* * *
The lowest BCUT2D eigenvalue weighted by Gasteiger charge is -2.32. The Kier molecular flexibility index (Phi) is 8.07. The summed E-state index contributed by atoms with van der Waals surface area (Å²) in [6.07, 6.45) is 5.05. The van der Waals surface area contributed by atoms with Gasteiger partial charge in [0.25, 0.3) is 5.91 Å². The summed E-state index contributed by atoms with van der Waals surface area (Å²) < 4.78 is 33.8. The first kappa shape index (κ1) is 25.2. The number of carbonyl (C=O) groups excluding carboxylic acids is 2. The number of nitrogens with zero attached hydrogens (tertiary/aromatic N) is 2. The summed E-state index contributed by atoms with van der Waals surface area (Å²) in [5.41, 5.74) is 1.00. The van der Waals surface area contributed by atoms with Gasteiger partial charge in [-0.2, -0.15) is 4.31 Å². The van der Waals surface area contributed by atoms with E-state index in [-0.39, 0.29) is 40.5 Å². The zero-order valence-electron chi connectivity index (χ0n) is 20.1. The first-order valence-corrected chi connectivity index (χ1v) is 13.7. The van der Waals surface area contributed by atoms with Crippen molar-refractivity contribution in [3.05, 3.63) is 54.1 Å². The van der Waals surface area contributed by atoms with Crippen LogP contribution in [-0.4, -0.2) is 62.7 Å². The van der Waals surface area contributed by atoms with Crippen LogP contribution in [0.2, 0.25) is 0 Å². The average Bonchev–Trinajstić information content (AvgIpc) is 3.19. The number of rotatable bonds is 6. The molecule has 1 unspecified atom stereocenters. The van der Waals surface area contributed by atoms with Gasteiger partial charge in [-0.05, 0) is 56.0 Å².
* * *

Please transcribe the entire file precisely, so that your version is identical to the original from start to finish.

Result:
The lowest BCUT2D eigenvalue weighted by Gasteiger charge is -2.32. The Kier molecular flexibility index (Phi) is 8.07. The summed E-state index contributed by atoms with van der Waals surface area (Å²) in [6.07, 6.45) is 5.05. The van der Waals surface area contributed by atoms with Gasteiger partial charge in [0.25, 0.3) is 5.91 Å². The summed E-state index contributed by atoms with van der Waals surface area (Å²) < 4.78 is 33.8. The first kappa shape index (κ1) is 25.2. The number of carbonyl (C=O) groups excluding carboxylic acids is 2. The number of nitrogens with zero attached hydrogens (tertiary/aromatic N) is 2. The summed E-state index contributed by atoms with van der Waals surface area (Å²) in [5.41, 5.74) is 1.00. The van der Waals surface area contributed by atoms with Gasteiger partial charge in [-0.2, -0.15) is 4.31 Å². The van der Waals surface area contributed by atoms with E-state index in [-0.39, 0.29) is 40.5 Å². The zero-order valence-electron chi connectivity index (χ0n) is 20.1. The first-order valence-corrected chi connectivity index (χ1v) is 13.7. The van der Waals surface area contributed by atoms with Crippen molar-refractivity contribution in [3.05, 3.63) is 54.1 Å². The van der Waals surface area contributed by atoms with Crippen LogP contribution in [-0.4, -0.2) is 62.7 Å². The van der Waals surface area contributed by atoms with Crippen LogP contribution in [0.2, 0.25) is 0 Å². The average Bonchev–Trinajstić information content (AvgIpc) is 3.19. The number of rotatable bonds is 6. The molecule has 1 unspecified atom stereocenters. The van der Waals surface area contributed by atoms with Gasteiger partial charge in [-0.05, 0) is 56.0 Å².